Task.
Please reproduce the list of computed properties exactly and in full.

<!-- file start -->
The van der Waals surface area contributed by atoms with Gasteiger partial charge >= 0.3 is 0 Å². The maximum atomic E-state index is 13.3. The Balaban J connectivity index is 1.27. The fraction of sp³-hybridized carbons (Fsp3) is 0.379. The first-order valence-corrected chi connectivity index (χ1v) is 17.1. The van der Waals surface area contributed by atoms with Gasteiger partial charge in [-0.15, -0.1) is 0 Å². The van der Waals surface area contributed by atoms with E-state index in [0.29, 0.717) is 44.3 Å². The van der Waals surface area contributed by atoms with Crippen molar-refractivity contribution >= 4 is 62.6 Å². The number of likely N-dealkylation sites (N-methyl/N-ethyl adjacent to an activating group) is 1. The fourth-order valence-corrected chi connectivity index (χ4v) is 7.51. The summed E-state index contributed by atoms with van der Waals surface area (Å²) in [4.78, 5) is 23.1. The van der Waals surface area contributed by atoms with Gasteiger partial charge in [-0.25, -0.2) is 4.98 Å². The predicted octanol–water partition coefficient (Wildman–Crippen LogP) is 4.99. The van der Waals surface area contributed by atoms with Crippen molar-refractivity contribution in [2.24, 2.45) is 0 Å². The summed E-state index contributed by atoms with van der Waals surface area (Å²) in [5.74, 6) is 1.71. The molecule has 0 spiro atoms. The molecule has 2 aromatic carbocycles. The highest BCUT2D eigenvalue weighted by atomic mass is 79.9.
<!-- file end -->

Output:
The van der Waals surface area contributed by atoms with Gasteiger partial charge >= 0.3 is 0 Å². The maximum atomic E-state index is 13.3. The Balaban J connectivity index is 1.27. The fraction of sp³-hybridized carbons (Fsp3) is 0.379. The first-order valence-corrected chi connectivity index (χ1v) is 17.1. The van der Waals surface area contributed by atoms with Gasteiger partial charge in [-0.15, -0.1) is 0 Å². The van der Waals surface area contributed by atoms with E-state index in [0.29, 0.717) is 44.3 Å². The van der Waals surface area contributed by atoms with Crippen molar-refractivity contribution >= 4 is 62.6 Å². The number of likely N-dealkylation sites (N-methyl/N-ethyl adjacent to an activating group) is 1. The fourth-order valence-corrected chi connectivity index (χ4v) is 7.51. The summed E-state index contributed by atoms with van der Waals surface area (Å²) in [4.78, 5) is 23.1. The van der Waals surface area contributed by atoms with Gasteiger partial charge in [-0.25, -0.2) is 4.98 Å². The predicted octanol–water partition coefficient (Wildman–Crippen LogP) is 4.99. The van der Waals surface area contributed by atoms with Crippen molar-refractivity contribution in [2.24, 2.45) is 0 Å². The summed E-state index contributed by atoms with van der Waals surface area (Å²) in [5.74, 6) is 1.71. The molecule has 0 spiro atoms. The molecule has 2 aromatic carbocycles. The highest BCUT2D eigenvalue weighted by atomic mass is 79.9.